Kelley McCarthy is currently a Hall Director at St. Mary’s College in Notre Dame, Indiana. She has been involved in higher education for 3 years now. Kelley is a first-year Student Affairs Professional after graduating from Nova Southeastern University in 2012. Before graduate school, Kelley was a Psychology major with a Leadership minor at The University of Saint Joseph in Connecticut.
I was able to sit down and Skype with Kelley about the job search. Below are some things that Kelley had to say about the questions I asked her.
What should I do before I jump into the job search?
First you need to really know who you are as a person- know what your strengths are as a professional. Understand the strengths and skills sets that you possess. When looking at the numerous job descriptions know who you are so when you look at the descriptions you know what bests fits with you. Another thing that Kelley told me was that it’s OK to be selective in looking at positions.
One thing that Kelley did that I thought was very helpful was that she printed the positions off, used 3 different high lighters to assess her skills with that position. 1 highlighter was used to highlight skills or tasks she had no experience in, 1 was used for what she had some experience in, while the last was used for what she knew a lot about.
Resumes & Cover Letters are tough to get just ‘right’, what are some pieces of advice you have for grads in the search process?
Although it might not be what you are supposed to do, Kelley used the same cover letter template when applying to institutions and changed around a few sentences to meet the needs of job description.
Also, take the time to proof read your cover letters; you don’t want to send ABC University’s cover letter to XYZ University! It is a common mistake but it could also cost you that interview.
Describe some of the toughest situations you’ve faced in the job search.
Being Claustrophobic, Kelley made note that it wasn’t an issue but rather something she had to prepare herself when waiting in the waiting area for interviews at TPE. A good friend of hers brought her back to the interviewing area to sit and observe the environment which calmed her anxiety and helped her focus on the interview rather than her surroundings.
Social Media is a powerful tool and people’s perception of who you are and be different than how you view yourself. Kelley learned this lesson the hard way when a professional, who she looked up to, sat her down for coffee one morning to talk about perception. She asked me to think about how others in the community perceived my words and action on social media? She found out most were negative me. Her comment took her by surprise. She sat for a moment to think back on some recent tweets and she could see where this perception was coming from. It is important to be aware of what you tweet and the word choices you make. Everyone sees the world differently.
I’ve received word that I am up for an interview, so what should I be doing to help myself prepare for it?
Make a check list of the institution’s facts-mascot, colors, etc. These interviews are really about getting a sense of which you are as a person and how your personality fits in with the rest of the team. That is why it is important to know who you are as a person and how well you can work with others from different backgrounds and what strengths you bring to a team.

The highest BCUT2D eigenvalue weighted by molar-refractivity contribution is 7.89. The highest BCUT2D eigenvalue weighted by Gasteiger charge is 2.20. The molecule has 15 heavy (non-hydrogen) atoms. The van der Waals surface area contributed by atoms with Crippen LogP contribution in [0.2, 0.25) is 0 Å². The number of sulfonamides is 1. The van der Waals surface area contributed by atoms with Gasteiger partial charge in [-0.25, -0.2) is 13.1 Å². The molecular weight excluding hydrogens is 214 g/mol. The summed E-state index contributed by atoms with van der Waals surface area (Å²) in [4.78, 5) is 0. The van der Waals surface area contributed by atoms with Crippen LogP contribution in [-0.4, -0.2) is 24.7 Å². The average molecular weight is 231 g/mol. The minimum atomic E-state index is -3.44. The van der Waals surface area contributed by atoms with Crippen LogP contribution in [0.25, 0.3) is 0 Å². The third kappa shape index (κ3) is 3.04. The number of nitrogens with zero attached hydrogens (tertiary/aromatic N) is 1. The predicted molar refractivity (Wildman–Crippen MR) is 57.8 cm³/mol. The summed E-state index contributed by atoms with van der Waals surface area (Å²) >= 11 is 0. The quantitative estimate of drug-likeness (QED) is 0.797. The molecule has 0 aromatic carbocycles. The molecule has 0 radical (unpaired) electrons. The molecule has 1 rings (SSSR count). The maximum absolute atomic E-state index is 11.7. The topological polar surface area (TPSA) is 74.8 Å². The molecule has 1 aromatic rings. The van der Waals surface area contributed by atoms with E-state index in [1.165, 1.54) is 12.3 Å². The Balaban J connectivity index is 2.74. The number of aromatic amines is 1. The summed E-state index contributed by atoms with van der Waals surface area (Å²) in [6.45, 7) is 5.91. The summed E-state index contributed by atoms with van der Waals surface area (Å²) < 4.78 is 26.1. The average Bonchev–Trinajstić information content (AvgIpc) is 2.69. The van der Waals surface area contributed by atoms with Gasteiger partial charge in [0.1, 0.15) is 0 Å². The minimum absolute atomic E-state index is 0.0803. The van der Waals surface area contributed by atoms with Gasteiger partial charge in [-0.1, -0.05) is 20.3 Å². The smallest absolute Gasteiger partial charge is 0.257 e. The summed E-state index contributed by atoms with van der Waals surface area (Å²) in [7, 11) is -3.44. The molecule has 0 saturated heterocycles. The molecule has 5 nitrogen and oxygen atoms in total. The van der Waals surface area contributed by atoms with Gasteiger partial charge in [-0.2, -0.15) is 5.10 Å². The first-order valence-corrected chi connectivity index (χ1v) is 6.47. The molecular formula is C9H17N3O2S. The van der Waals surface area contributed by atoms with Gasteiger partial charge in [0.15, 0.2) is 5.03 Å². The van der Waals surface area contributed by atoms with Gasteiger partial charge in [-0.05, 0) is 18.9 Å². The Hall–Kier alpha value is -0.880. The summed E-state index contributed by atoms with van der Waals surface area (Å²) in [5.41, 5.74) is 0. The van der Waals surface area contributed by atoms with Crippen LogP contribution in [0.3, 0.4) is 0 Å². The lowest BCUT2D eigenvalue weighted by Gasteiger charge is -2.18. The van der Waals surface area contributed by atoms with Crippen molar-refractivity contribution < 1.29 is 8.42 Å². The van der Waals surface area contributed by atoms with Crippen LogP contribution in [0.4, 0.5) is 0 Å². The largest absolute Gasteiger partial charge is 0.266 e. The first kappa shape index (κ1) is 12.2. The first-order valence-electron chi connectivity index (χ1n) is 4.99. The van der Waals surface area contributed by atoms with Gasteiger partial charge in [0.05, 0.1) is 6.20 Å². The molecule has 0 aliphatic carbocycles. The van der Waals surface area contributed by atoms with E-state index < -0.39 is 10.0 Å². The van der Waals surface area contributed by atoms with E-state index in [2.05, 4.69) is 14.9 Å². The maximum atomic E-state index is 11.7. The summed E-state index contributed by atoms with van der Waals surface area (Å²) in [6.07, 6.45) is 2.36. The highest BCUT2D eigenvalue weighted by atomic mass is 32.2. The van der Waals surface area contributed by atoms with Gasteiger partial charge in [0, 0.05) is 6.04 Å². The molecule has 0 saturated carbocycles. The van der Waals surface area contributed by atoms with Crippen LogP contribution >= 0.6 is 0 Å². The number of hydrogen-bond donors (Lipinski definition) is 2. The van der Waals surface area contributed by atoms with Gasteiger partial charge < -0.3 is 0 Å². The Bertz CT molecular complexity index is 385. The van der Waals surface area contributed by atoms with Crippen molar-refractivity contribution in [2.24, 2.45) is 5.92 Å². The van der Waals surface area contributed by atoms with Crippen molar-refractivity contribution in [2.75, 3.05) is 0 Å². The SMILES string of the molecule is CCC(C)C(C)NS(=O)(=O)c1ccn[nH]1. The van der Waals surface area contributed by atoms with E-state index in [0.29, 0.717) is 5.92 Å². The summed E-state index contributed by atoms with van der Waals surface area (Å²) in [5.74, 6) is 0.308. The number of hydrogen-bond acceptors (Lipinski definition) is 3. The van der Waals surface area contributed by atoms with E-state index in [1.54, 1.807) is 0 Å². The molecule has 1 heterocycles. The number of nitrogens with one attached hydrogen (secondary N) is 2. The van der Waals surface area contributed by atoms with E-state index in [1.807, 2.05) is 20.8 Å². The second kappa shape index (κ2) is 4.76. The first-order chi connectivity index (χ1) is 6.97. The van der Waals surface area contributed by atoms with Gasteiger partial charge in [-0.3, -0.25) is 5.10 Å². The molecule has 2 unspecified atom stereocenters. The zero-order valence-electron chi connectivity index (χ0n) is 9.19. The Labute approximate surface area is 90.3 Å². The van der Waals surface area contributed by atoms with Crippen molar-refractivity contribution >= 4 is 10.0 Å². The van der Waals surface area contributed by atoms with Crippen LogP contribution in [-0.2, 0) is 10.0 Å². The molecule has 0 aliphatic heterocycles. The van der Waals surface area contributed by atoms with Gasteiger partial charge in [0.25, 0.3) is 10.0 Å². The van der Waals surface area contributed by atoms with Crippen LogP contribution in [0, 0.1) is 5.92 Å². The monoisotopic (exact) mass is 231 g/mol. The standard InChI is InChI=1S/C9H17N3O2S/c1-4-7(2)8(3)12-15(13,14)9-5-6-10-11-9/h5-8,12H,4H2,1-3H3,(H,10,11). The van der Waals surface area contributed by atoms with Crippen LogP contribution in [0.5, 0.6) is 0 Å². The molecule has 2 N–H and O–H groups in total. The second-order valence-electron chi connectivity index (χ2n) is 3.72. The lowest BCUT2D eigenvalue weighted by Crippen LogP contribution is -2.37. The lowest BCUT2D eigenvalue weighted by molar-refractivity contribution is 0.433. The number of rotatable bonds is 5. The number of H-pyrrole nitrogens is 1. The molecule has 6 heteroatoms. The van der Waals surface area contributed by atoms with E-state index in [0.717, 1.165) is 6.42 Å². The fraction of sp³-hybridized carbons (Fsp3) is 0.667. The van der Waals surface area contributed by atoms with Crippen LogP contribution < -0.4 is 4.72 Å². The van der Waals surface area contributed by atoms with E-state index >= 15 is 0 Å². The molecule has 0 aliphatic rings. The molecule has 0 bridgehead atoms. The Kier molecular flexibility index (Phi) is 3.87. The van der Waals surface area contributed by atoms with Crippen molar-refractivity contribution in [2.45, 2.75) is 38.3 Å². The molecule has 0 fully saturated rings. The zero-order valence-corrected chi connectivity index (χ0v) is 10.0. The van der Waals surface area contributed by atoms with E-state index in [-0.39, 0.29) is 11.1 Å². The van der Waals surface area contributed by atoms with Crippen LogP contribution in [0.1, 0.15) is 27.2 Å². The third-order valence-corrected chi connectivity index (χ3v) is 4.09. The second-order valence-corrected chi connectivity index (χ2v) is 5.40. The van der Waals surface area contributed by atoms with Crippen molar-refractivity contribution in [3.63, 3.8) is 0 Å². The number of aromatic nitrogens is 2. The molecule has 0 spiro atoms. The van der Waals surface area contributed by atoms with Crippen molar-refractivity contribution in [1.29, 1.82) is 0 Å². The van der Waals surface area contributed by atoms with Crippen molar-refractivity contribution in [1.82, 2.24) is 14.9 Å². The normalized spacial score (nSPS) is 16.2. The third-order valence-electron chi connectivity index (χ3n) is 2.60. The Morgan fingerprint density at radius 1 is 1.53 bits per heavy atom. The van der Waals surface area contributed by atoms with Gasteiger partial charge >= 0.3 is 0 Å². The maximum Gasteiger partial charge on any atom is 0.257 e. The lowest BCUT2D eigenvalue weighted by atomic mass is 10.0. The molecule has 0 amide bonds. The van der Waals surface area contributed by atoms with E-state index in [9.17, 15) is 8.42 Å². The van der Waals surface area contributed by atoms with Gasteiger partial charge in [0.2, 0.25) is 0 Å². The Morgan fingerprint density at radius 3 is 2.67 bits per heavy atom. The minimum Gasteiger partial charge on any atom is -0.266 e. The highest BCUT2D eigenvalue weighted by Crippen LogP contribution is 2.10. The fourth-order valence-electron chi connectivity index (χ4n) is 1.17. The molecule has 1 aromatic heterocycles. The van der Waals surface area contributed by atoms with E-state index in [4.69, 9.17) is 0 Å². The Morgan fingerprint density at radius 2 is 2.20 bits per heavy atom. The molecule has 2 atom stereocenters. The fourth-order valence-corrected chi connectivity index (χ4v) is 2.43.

On campus- what’s it all about?
The institutions send you a schedule of the day and outlines who you will meet. It can range from, students, professionals from other departments, AVPs, HR etc.
Kelley says to make sure and do your research about the department you’re applying for. Take time to understand their mission statement, if they have one and the institutions mission statement. How does your work ethic and values fit into their mission? How will you live out their mission? It is also important to have a few questions for the interviewers, one for each person to ask (about their department, their programs, etc) if you can. This shows you have done your research and understands how their department connects with the department your applying for.
Lastly, ask the students questions too! Mostly about their experience at the institution and why they choose to attend. They have been preparing just as much for this as you.
When you were going through your job search, what were some resources that you found helpful?
Kelley mentioned that she sent out tweet to see if others had good interview questions she could look at to get an idea of the variety of possible questions she could ask. She mentions that Twitter, all around, was a good resource for her to use. New professionals were especially helpful and provided her with a lot of advice.
She talked with professionals she knew that were on search committees to discuss the types of questions that could be asked and get a feel for the overall structure of interviews. Having talked with them she was able to help herself with the interviews that she was going on. Hearing the ‘inside scoop’ enabled Kelley to feel comfortable with the process of interviewing.
What advice would you give to a graduate student who is in the job search?
Kelley says in the end, you are the one searching for your job and accepting that position. Don’t worry about the other cohort members; don’t compare yourself to everyone else because everyone’s search is different.
Start & finish the process as you. Don’t put on a fake persona in the interviews and the jobs you are applying for. Be as authentic as you can. The interviewers want to see who you are and how you will fit into their team.
You will know when it’s the right fit. It might not jump out at you, but when it’s the right fit…you will know.
I’d like to thank Kelley for her time and help, not only to help me but to you my readers and fellow grad students.
Connect with Kelley via Twitter